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Boeing 727: Groundbreaking tri-jet was the best-selling airliner for 30 years


Boeing has come under fire lately for allegedly failing to meet quality control standards in some of its aircraft, but this isn’t the first time the now-industry giant has fought for survival in the battle for dominance in the domestic airliner market. In the late 1950s, the concept of the jet airliner was still a novelty. Early jets flew side-by-side with “legacy” propeller-driven airliners for quite a few years. Though its 707 was America’s first jet airliner, and defined the standard for international air travel at the time, Boeing was scrambling to meet orders of the 4-engined aircraft when airline companies began clamoring for a more efficient, smaller airliner that could serve smaller airports and fly short- to medium domestic routes. In somewhat of a gamble, rather than try to sell more–but less expensive–jets, Boeing bet on quality and reliability above all else, reasoning that happier airline customers and lower maintenance costs would save airlines loads of cash in the long run.

The result was the remarkable Boeing 727, which would go on to shatter every foreseeable sales record and was so reliable that it (arguably) never suffered a crash that wasn’t caused by pilot error. If you were near airports or flew on any airline from the mid ‘60s through the 1990s, chances are you saw and/or flew in quite a few 727s. Let’s go over some of the reasons this distinctive, narrowbody tri-jet sold so well for so many years.

Development (and ballooning costs) of the Boeing 727

Several airlines had approached Boeing in the late 1950s asking for a jet airliner capable of servicing smaller airports with shorter runways and/or steeper approach/takeoff routes due to mountains or other obstacles. Additionally, a more efficient engine setup than the then-standard four-jet, wing-mounted arrangement would ideally provide sufficient thrust and range while still saving money on fuel costs, lowering ticket prices and boosting travel.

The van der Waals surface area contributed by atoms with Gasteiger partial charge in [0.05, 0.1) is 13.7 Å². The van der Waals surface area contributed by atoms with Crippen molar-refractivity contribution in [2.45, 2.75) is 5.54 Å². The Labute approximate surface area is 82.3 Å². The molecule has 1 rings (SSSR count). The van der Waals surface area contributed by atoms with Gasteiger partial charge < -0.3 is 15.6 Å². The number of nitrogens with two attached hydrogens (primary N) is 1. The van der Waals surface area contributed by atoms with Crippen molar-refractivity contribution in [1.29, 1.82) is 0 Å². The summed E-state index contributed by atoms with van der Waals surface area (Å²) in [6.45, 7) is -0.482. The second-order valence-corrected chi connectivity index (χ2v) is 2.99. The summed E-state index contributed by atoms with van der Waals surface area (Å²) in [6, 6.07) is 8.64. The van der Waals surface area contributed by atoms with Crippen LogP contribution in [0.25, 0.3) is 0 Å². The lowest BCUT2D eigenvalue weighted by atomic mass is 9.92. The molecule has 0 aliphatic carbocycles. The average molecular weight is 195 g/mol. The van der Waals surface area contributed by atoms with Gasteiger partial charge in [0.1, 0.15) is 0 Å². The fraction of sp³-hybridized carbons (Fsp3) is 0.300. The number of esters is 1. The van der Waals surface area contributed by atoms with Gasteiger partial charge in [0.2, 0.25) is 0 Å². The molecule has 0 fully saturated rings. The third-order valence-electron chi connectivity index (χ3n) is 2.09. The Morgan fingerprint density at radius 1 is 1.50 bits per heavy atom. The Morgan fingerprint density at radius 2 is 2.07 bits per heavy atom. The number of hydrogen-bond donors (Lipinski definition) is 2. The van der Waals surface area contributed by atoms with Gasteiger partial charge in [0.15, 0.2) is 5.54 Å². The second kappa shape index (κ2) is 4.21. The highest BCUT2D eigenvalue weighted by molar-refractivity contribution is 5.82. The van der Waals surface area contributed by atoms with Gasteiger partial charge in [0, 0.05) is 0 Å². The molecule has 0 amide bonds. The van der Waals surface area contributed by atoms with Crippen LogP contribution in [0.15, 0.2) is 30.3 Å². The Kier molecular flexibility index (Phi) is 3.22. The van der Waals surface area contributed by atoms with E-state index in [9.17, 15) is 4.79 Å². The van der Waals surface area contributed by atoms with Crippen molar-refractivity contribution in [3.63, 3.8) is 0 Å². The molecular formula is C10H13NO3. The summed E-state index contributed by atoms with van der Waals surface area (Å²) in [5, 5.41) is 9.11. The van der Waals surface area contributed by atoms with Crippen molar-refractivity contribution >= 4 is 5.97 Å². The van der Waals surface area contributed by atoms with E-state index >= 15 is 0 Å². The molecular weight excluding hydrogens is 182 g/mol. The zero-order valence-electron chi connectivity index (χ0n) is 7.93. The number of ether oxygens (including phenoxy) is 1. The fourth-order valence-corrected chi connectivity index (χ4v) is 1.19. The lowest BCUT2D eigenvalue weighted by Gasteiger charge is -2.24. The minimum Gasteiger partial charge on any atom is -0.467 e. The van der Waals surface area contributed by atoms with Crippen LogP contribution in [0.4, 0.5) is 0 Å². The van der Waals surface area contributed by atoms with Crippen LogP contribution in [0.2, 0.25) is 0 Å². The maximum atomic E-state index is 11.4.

United Airlines originally requested a four-engine design that would do well at its high-altitude hub in Denver, while American Airlines favored a twin-engine airliner to save fuel. Eastern Air Lines asked for a model with a third engine for its overwater flights to the Caribbean, since at that time twin-engine commercial flights were limited by regulations to routes with one-hour maximum flying distance to any airport. In addition to expanding their flight radius, a third engine would ostensibly allow greater safety if one engine lost power during a flight. After some back-and-forth, all three customers agreed that a tri-jet design would fit their needs if the performance was within projected goals. 

Simple Flying says, “Knowing the potential for massive sales, Boeing was not alone in trying to develop such a jet; competitors Lockheed, Convair, Douglas, de Havilland, and the British Aircraft Corporation were all working on [an airliner] that could take off and land on runways shorter than 5,000 feet.”